When Geelong lost to Collingwood in Round 19 last year its skipper Matthew Scarlett thought it was something the Cats had done: “We were despicable”, he exclaimed.
Immediately after the Preliminary Final, however, he realised it wasn’t his team’s fault. Its time was up.
Collingwood descended on the MCG like a plague of locusts upon a cornfield, stripping the Cats’ carcass in 120 minutes, as if four seasons of greatness had never existed. “It felt like they had three or four extra players out there …they just swarm you. I’ve never seen anything like that”, said a shellshocked Scarlett.
Any player thrashed in a final knows that awful feeling. Scarlett felt like Martin Amis’s world weary-author: “It was like a game when you lost the rhythm of dominance and you never moved freely but always in reply”.
Mark Thompson watched helplessly as his champion side had the life compressed out of it and later announced, dark eyed-exhausted and ready to retire as a head coach, that Collingwood was the new “superteam”.
Thompson had no energy left to confront the rise of this new superpower and his job was done.
Malthouse, who appears to view coaching as a true calling, had gone back to the Roman Empire for inspiration. Ancient methods of warfare are obselete in an age when you kill and die without ever seeing your victim or killer.
But the spectacle of old war remains on the sporting field.
During their time the Geelong players resembled majestic knights. They were unbeatable one-on-one, opponents’ hands sliding off their sleek armour and their steeds’ muscular flanks, high impact collisions causing a little wobble from which they quickly regained their composure to complete the brutal but mesmerising task of empire building.
Inevitably an opponent arrived capable of ending its reign: the men-boys of Malthouse. A machine ten years in the making. Its gallant prototypes were seen in 2002 and 2003, and in 2007 and 2009, finding significant weaknesses in classier opposition but eventually, like their ’70’s and ’80’s forebears, found wanting.
The modern incarnation however couldn’t be turned away – it attacked with the ferocity of a barbarian horde and the organisation of a Roman legion. The Geelong players soon found themselves dismounted, confused and clanking about on the sinking turf at the mercy of these boy scout assassins.
In its bleak eras Collingwood lacked quality on-ballers and small forwards. In his first full year as coach Leigh Matthews commented to me, a dimunitive first year player, in what I thought was a promising aside, that it was no secret the club needed a fast rover.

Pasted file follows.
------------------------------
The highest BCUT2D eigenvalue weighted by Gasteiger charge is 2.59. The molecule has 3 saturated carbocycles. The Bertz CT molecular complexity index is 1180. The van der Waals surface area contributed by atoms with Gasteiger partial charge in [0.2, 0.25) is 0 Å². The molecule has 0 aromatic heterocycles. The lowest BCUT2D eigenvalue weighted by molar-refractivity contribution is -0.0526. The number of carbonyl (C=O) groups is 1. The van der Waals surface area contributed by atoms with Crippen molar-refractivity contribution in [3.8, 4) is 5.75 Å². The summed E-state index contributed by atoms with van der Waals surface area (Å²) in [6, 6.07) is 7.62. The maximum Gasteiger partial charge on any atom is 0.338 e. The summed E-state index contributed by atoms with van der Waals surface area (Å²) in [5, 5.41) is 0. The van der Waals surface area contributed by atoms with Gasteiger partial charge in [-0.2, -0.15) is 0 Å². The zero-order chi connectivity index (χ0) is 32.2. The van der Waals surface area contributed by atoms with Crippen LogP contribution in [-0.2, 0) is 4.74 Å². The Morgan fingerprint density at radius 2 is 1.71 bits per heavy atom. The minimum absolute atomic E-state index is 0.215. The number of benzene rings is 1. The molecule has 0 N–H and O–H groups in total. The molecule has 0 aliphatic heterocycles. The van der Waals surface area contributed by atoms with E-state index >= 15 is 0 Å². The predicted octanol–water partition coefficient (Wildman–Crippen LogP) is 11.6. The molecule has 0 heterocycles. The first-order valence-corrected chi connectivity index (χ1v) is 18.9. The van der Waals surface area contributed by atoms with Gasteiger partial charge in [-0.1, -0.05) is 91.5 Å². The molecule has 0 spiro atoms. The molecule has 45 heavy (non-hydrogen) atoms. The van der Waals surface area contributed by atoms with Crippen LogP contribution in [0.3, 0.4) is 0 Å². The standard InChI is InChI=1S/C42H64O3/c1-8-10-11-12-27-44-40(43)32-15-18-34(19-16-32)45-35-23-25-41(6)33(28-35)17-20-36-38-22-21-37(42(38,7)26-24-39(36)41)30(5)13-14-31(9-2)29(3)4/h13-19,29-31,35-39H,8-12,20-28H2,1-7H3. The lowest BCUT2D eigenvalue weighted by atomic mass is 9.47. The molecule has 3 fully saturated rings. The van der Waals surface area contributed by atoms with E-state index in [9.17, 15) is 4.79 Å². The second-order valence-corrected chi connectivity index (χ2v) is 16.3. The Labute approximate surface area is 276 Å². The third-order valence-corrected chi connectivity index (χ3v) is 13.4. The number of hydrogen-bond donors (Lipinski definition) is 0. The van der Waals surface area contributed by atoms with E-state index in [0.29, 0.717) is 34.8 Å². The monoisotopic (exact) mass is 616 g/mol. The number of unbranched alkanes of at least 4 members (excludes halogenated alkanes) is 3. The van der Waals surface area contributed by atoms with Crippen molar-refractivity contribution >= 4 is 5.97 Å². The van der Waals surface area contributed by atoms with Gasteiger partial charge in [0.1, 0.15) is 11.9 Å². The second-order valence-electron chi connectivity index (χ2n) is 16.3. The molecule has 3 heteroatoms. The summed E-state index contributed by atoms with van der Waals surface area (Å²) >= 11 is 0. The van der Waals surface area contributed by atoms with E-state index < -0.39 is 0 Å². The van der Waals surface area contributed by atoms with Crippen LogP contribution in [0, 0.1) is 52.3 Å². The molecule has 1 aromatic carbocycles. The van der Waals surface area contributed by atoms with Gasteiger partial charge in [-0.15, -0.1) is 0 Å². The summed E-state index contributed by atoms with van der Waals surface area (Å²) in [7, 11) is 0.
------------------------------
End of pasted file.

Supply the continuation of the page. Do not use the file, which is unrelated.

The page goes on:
Collingwood now have players like Brad Dick coming out of their ears; more little men than they know what to do with. And then they go and add a prison-hardened talent hell-bent on AFL redemption like Andrew Krakouer. Apparently there are more to come.
Leon Davis, Shane O’Bree, Tarkyn Lockyer, Paul Medhurst and others all played their roles but were not required on the ultimate day. Their existence isn’t noted on that vast framed Premiership board adorned with photos of the 22 Smiling Ones (rookie Jarryd Blair looking like his eighteen birthdays have all come at once.) that sits in the windows of the AFL Shop franchises.
Collingwood have perfected the art of the non specialist. Backs are playing up forward, forwards down back, and everyone’s taking shots at goal (amazingly, most miss – the Premiers had the the worst goal conversion rate with 49%). “Professional bench warmer”, once an insult, now applies to some of their match winners, who engage in short intense efforts at varied tasks.
And it’s not pretty. Their forward line against Carlton resembled an Auskick session with the entire squad of both teams camped around the ball. Inevitably, out of the seething mass a little Collingwood leg would poke its way out to kick at goal.
Nor are its champions typical: Scott Pendlebury looks like a porn star and plays with a sublime minimalism, and the oustanding player of the competition, Dane Swan, moves as if metal buckets are tied to his feet. The flashy stylists Dale Thomas, Alan Didak and Steele Sidebottom are also capable of brutal defence.
Malthouse’s penchant for military strategy is matched by a strong paternal instinct that characterised his distant predeccessor Tom Hafey whose Hard Yakka sponsored teams were hard yakka’ed to numerous Grand Finals (but also to exhaustion).
Of course if Lenny Hayes’ kick in that first Grand Final had veered to the left instead of the right St kilda would be Premiers. Who knows what would have happened then at Magpieland – a bloodletting on the order of Emperor Eddie, the destruction of the players’ self belief?
Those things didn’t happen and after winning their second Grand Final in five months, the Collingwood kids are sitting pretty; still smiling. And the frightening thing for the other clubs is they don’t look at all battle weary. They seem completely unaffected by the drama of it all. During their annual pilgrimage to the Grand Canyon they resembled a Christian youth group, not the champion team of an elite contact sport.
Impressive novice James Hird recently proclaimed that coaching is not rocket science. Perhaps not, but it has taken a grand master like Malthouse an entire decade to brew something special.
What to do now?, the other clubs’ coaches must be asking themselves.
How to wipe the smiles off those precocious faces? How to prevent a Collingwood empire?
The only hope for the rest of the competition is if Nathan Buckley next year replicates the performance of the last Magpie champion to coach the team, Tony Shaw.